Since the 2008 financial crisis the Federal Reserve (Fed) and central banks worldwide have been on a grand experiment. They pushed interest rates to near zero and have been printing money at historic levels, sometimes referred to as Quantitative Easing. When these efforts were first employed they were justified with the theory that without them the world was heading towards economic Armageddon. That claim will never be proved, but there is no doubt the financial markets froze up and required action.
We are now five years past the height of the financial crisis and Fed policies remain unchanged. We also now have the benefit of history that indicates the policies have not cured the economic malady facing United States and much of the world.
David Malpass, an assistant Treasury Secretary during the Reagan Administration, published an op-ed in the Wall Street Journal titled “Fed Policy is a Drag on Recovery” proffering the view that the Fed’s low-interest policies have hindered economic growth and recovery. Malpass’s op-ed includes (emphasis added):
“As this month’s stock and bond market gyrations showed, traders are obsessively focused on every nuance of the Fed’s monetary plans. Billions of dollars are at stake for Wall Street, which profits mightily from the Fed’s bond buying and cheap credit.”
“Recoveries are normally fast and broad once markets are allowed to clear and begin operating. Quarterly growth topped 9% in 1983 after a deep recession and 7% in 1996 leading into President Clinton’s re-election. Interest rates were high, yet median incomes were rising sharply.”
“Growth in the current recovery only rose above 4% once, in the fourth quarter of 2011, and averaged just 2% per year in its first four years versus 5% in the same period of the 1980s recovery, 3.2% in the 1990s recovery and 2.9% in the 2000s recovery. The underperformance over the past four years translates into more than three million jobs that should have been created but weren’t, an economic disaster that lowered real median incomes by 5%.” In addition, “Private-sector credit grew only 0.8% from the end of 2008 through the end of 2012, whereas credit to the government grew 58%.”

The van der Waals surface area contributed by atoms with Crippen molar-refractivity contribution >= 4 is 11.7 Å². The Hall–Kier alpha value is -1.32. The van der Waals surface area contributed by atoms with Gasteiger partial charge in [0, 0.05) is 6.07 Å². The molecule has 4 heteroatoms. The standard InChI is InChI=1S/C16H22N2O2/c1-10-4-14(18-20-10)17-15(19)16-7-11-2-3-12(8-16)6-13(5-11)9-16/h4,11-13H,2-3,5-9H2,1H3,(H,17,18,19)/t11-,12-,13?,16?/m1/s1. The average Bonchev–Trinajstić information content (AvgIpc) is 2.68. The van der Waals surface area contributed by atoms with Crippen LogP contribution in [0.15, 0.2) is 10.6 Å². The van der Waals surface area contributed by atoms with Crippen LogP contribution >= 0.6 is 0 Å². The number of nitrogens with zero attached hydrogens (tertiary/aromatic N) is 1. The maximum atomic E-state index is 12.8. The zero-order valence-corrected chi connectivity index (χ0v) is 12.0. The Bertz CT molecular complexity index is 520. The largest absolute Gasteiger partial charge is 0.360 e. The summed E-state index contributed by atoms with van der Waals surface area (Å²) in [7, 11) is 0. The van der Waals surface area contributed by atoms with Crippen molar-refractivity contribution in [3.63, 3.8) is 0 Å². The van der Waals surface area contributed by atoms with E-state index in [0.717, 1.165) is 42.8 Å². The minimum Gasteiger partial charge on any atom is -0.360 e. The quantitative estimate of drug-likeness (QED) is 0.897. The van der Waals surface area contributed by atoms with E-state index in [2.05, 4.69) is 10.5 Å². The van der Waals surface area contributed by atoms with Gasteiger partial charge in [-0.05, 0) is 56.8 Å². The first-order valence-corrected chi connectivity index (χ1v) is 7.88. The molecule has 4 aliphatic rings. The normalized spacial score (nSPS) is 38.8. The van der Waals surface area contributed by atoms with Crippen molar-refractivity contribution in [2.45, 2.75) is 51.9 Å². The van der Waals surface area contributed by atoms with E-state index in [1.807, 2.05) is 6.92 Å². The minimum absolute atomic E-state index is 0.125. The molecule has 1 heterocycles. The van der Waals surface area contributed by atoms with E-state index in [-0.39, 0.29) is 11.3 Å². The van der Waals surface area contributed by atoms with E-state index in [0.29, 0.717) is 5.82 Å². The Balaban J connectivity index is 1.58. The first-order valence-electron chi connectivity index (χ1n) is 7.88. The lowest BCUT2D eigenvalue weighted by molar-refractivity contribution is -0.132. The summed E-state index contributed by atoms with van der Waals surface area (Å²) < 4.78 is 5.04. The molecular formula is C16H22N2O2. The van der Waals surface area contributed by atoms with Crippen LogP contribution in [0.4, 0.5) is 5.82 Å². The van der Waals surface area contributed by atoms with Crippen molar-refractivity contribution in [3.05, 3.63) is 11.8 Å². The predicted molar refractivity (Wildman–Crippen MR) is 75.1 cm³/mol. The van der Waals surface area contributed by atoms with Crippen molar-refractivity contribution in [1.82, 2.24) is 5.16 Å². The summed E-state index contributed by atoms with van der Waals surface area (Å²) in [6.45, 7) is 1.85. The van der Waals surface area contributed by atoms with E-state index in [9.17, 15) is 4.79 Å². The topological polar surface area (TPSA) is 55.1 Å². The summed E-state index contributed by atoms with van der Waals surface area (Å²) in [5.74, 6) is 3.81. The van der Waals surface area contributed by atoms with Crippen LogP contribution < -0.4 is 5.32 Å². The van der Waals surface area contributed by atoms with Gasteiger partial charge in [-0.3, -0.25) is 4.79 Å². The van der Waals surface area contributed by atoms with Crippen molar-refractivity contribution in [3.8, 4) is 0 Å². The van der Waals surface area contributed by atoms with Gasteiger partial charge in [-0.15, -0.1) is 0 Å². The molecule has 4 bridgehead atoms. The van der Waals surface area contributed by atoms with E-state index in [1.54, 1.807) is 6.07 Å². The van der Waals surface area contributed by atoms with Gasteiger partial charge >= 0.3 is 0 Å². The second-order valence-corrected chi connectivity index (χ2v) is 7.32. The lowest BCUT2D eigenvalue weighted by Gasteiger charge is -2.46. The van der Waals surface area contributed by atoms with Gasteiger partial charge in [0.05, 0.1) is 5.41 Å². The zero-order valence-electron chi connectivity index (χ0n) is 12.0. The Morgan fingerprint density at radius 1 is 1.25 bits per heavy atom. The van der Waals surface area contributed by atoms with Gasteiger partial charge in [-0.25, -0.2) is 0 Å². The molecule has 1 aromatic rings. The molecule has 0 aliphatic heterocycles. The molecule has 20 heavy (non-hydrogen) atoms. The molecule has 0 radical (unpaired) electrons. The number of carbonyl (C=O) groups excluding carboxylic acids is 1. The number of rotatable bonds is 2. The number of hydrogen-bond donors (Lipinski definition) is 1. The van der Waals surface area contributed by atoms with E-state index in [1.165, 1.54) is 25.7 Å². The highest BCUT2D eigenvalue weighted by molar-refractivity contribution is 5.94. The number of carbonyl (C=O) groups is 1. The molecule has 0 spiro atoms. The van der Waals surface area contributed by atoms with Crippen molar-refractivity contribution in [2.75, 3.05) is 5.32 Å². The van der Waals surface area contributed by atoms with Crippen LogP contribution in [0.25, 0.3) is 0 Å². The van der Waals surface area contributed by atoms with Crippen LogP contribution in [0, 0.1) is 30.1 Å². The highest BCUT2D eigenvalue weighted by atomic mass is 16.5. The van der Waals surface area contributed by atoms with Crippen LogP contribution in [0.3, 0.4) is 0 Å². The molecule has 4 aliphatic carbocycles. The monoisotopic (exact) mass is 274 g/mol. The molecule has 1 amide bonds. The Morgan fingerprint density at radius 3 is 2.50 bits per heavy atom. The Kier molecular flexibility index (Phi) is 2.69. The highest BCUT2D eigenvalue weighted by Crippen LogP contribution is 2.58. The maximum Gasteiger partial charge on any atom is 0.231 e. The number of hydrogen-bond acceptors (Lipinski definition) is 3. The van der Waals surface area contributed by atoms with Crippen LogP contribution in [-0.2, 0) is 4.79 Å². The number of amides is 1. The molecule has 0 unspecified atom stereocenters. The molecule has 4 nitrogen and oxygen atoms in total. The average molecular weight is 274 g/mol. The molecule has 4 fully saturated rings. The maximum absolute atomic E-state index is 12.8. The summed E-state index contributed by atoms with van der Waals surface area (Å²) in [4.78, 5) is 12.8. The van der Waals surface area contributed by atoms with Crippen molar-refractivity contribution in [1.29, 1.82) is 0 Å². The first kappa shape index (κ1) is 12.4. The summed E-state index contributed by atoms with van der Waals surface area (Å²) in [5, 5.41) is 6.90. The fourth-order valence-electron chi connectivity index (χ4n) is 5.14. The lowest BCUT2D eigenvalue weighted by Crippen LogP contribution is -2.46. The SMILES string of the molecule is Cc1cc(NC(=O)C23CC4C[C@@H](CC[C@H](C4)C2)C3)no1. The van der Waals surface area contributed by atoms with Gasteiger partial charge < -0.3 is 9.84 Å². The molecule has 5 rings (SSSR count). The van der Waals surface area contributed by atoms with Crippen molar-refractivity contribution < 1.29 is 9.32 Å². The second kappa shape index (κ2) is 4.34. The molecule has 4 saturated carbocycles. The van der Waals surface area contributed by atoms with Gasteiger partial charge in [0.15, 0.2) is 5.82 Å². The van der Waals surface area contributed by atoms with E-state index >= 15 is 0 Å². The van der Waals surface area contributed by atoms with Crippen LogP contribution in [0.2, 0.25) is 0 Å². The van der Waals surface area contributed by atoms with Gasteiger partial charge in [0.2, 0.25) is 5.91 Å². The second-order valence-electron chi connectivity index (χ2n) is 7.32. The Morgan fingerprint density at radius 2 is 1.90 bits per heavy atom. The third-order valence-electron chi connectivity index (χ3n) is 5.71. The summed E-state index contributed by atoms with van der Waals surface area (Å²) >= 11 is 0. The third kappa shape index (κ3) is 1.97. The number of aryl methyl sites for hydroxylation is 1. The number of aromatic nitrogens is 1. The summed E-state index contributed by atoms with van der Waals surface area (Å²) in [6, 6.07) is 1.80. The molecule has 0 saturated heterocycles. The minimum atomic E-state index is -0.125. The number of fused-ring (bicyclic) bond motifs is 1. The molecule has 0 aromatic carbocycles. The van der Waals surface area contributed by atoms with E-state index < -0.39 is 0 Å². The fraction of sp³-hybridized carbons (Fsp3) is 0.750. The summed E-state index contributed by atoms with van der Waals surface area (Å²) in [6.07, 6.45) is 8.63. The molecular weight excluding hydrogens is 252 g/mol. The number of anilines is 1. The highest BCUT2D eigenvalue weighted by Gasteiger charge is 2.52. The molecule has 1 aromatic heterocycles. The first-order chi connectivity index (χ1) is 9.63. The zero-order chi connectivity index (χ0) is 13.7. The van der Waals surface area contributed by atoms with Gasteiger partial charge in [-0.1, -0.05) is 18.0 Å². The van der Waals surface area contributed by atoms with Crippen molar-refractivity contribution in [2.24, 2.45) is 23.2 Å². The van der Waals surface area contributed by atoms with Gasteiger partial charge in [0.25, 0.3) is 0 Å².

“Tax-and-spend policies sapped investment, and the Fed’s low rates and bond purchases damaged markets, hurt savers and channeled credit to the government at the expense of job creators. It’s a zero-sum process that should be stopped because of the bad effect on growth and jobs.”
“Incredibly, as Fed Chairman Ben Bernanke alluded to in his May 22 congressional testimony, the Fed is now angling to create a semi-permanent control dial with which the Fed can increase its $85 billion in monthly bond purchases when growth slows and reduce them if growth ever speeds up. This creates maximum uncertainty for the private sector, giving an advantage to traders, the government and the rich but hurting growth and long-term investors.”
“This trickle-down monetary policy has contributed to very fast growth in corporate profits, part of the explanation for the record stock market, but also to weak GDP growth and declining middle-class incomes. The extra credit the Fed channeled to government and big corporations meant less credit elsewhere in the economy, a contractionary influence since most new jobs come from small businesses.”
Finally, Malpass quotes retired Federal Reserve Chairman Paul Volcker who recently said that the Fed should not “accommodate misguided fiscal policies” and that such policies “will inevitably fall short.” Volker also said of the Fed that “credibility is an enormous asset” that ”once earned, it must not be frittered away.” Given the failure of the Fed’s accommodating policies its credibility has been severely damaged.
President Obama was recently praised by retired Secretary of State Colin Powell for his handling of the economy based on the stock market’s high valuation and the improving unemployment rate. The lofty stock market valuation in a slow-growing economy is a negative sign of a bubble. As for the employment rate, the chart below shows that it is now at a 30 year low. Decades of government intervention, along with the current Administration’s and Fed’s failed policies, are the cause and need to be dismantled.